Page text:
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Confounding variables impacting the association between duration of veno-arterial extracorporeal life support and mortality

Critical Care201721:203

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The original article was published in Critical Care 2017 21:45

Main Text

We read with great interest the analysis by Smith et al. [1] on the correlation between duration of veno-arterial extracorporeal life support (VA-ECMO) and outcomes, using data from the extracorporeal life support organization (ELSO). We note their finding that decannulation at day four of VA-ECMO is associated with the highest percentage of patients surviving.

While this is the largest analysis of VA-ECMO duration to date, it is limited by use of a retrospective database that appears to offer inadequate detail on cannulation strategies. As with any multivariate logistic regression performed on an observational dataset, the results need to be interpreted in the context of availability of adequate data on confounding variables. We would argue that cannulation site, whether central cannulation or peripheral cannulation, is a significant confounding variable when assessing survival on VA-ECMO [2]. Similarly, strategies to decompress the left ventricle are critical in optimizing survival on VA-ECMO. Techniques such as left ventricular venting, intra-aortic balloon pump placement, or the Impella ® (Abiomed, Danvers, MA) are commonly employed in this setting and should be accounted for in the statistical analysis [3].

We would encourage the ELSO group to work to improve data collection around the use of these techniques, to facilitate improved statistical analysis and a better understanding of the implications of placing patients on VA-ECMO for prolonged periods of time.

Authors’ response

  • 3,
  • 6,
  • 4 and
  • 4, 5
  • (3)
    St Vincent’s Hospital, Department of Intensive Care Medicine, Sydney, Australia
    Extracorporeal Life Support Organization (ELSO), Ann Arbor, USA
    University of New South Wales, Sydney, Australia
    Columbia University Medical Center/NewYork-Presbyterian Hospital, New York, USA

    We thank Drs. Kiefer and Freundlich, who correctly comment that any retrospective analysis of a database, such as the ELSO registry, is limited by the persistence of confounding variables. We agree that cannulation strategy, as well as other techniques mentioned, such as left ventricular venting and intra-aortic balloon pump placement, may have an impact on both treatment duration and survival.

    While the ELSO registry allows for collection of many disease-, patient-, and treatment-related variables [4], we had to focus on key covariates that were anticipated to occur commonly and influence duration and survival. While cannulation site data may be available from the data collected, use of other devices to “vent” the left ventricle or facilitate weaning is not (other than a statement on whether the patient was “converted to other support”). There is a challenge for data collection to be both complete and standardized. Currently, there is no agreed upon standard of care for the use of venting, new approaches to venting are reported frequently, and new devices are being introduced. We agree that this should be a focus of further research, in particular to delineate the role of left ventricular decompression for which a variety of strategies are reported with only few reports to date on their effect on duration and outcome [5, 6].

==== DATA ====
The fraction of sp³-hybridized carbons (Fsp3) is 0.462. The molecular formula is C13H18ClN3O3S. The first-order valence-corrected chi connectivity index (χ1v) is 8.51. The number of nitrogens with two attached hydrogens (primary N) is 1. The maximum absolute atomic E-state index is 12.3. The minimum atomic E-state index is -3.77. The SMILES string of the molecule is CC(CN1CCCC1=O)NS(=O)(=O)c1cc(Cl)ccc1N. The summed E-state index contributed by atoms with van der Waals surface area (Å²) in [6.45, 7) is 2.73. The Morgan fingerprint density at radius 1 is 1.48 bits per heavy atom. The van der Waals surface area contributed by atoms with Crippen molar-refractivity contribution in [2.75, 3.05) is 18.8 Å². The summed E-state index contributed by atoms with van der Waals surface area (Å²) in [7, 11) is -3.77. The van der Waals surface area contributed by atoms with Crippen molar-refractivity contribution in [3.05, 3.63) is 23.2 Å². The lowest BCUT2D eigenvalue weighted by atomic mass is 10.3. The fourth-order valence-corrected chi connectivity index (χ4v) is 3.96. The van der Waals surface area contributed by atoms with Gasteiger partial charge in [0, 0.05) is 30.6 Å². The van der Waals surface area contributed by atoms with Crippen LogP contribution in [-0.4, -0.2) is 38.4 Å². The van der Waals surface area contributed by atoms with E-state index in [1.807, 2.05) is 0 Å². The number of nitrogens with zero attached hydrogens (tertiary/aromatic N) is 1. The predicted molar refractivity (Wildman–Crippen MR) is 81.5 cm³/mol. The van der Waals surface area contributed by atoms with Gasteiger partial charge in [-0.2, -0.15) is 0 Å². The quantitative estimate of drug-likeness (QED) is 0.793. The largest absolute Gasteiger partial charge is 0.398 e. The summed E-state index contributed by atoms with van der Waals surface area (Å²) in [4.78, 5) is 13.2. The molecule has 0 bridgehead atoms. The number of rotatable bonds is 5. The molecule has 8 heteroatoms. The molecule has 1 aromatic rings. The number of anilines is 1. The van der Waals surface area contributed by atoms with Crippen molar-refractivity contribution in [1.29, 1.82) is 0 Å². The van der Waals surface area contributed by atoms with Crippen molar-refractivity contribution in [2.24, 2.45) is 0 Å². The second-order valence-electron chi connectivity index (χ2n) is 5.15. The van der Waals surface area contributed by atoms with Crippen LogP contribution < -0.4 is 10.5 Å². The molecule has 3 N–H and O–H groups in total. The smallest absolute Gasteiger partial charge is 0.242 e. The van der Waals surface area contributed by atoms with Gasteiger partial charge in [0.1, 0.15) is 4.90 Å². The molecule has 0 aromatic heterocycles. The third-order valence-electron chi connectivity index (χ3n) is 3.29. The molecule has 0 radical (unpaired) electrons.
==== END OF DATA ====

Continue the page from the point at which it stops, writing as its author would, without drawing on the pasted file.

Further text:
Extracorporeal life support organization


    Veno-arterial extracorporeal life support





    Departmental support.

    Availability of data and materials

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    Authors’ contributions

    Substantial contributions to the conception or design of the work : REF and JJK. Drafting the work: JJK. Revising the work critically for intellectual content: REF. Final approval of the version to be published: REF and JJK. Agreement to be accountable for all aspects of the work related to integrity and accuracy: REF and JJK. All authors read and approved the final manuscript.

    Ethics approval and consent to participate

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    Not applicable.

    Competing interests

    The authors declare that they have no competing interests.

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    Authors’ Affiliations

    Department of Anesthesiology, Division of Anesthesia Critical Care, Vanderbilt University Medical Center, Nashville, TN, USA
    Department of Anesthesiology, Division of Anesthesia Critical Care, Vanderbilt University Medical Center, 1211 21st Avenue South, MAB Suite 526, Nashville, TN 37232, USA


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